This past weekend, a traveling musical genius happened to visit Alamosa, Colorado. During the preceding week, leading up to this past Friday, I had seen posters around with the name "Blake Noble" on them. Immediately, I presumed he was another touring musician trying to get his music out to the public. As my eyes wondered down the poster, my assumption was affirmed by the predictable acoustic guitar that rested ever so gently against his chest. "March 7th, 9pm, SLV Brewery" the poster read. After doing a quick mental calendar check for prior commitments, I realized that Friday at 9pm was more open than a triad without a third. Shrugging my shoulders, I realized that it would be who of me to go, for three reasons:
1.) As a fellow musician, it is only right that I go and show the support that I would want if I was the touring musician
2.) I could meet him, and throw down some solid networking skills
3.) I could learn tips from him, take some advice from him, and absorb somebody else's musicality.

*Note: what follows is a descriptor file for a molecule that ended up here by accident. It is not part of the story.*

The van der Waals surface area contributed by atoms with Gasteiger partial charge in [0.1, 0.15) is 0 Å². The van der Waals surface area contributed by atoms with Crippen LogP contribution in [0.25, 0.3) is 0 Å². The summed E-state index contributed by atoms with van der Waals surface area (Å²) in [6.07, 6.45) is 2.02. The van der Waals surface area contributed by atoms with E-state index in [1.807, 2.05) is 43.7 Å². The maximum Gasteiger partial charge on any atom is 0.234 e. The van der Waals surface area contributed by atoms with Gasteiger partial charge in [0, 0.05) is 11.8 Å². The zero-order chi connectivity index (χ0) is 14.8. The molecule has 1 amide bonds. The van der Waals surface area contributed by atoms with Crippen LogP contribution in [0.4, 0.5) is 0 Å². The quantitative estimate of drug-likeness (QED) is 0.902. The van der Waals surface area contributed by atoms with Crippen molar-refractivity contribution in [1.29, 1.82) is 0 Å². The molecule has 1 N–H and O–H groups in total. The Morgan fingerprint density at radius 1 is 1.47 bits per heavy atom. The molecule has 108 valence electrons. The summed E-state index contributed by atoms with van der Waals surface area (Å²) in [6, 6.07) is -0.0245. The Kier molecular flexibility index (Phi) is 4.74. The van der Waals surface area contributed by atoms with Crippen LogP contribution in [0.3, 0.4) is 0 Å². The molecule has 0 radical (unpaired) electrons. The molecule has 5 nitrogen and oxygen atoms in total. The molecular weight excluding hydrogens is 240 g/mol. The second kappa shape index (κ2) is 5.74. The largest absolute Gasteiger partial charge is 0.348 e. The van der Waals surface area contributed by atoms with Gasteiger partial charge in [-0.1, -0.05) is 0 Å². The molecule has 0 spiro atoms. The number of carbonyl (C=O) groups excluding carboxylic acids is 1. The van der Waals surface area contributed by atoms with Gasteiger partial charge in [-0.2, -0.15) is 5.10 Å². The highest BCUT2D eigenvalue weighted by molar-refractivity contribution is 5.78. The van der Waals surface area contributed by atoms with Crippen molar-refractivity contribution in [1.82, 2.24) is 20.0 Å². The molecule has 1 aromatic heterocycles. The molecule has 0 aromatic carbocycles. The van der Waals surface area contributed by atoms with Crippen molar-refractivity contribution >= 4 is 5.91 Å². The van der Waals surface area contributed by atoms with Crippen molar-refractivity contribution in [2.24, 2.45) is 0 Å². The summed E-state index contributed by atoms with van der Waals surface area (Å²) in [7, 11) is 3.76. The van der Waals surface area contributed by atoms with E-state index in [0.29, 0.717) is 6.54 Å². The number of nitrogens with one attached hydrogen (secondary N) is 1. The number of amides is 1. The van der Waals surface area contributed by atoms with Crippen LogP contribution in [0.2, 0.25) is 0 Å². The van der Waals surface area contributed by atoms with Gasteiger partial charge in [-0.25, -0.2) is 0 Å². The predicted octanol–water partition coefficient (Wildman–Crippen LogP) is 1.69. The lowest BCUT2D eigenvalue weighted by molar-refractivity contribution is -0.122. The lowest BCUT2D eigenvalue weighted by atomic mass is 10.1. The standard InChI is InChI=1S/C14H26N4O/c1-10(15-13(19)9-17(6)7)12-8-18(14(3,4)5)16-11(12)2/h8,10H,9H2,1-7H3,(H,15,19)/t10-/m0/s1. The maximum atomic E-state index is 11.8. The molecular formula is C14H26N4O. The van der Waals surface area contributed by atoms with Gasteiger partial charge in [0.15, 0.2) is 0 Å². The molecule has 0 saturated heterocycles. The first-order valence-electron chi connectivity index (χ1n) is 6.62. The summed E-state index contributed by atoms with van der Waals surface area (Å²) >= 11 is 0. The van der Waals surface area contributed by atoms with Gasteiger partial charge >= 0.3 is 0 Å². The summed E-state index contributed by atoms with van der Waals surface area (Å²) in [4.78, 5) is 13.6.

Friday eventually came, and I was ready to enjoy my weekend, with a side of this touring musician. Little did I realize how much of an impact this "touring musician" would have on me. Friday evening, after taking my girlfriend out to dinner and then dancing with her in the snow, we went to the Brewery to catch Mr. Noble. Thankfully we arrived a little bit early, because he started setting up at around 8:30ish, and soon after, he was making his debut. One cool thing about the performance in general was how he started it. Usually (or at least in my viewing experience) the performer will test the mic (most likely in hopes to break the slightly awkward performer-to-audience barrier, and then introduce themselves and what they are about). Instead of opening with the microphone, Noble started out by playing the digeridoo and guitar. The first things that then came to my mind were judgements and preconceived notions. "What is he doing." "He sounds like a drone." "Why didn't he introduce himself. Is he that shy?" "If he's that shy then why is he performing up there?" "Is this him starting his set? Because nobody seems to be paying any mind..." "Does he sing?" "When is he gonna sing?" "Why isn't he singing?" Before the conclusion of this first song, I was silently choking down my lightly sweetened piece of humble pie.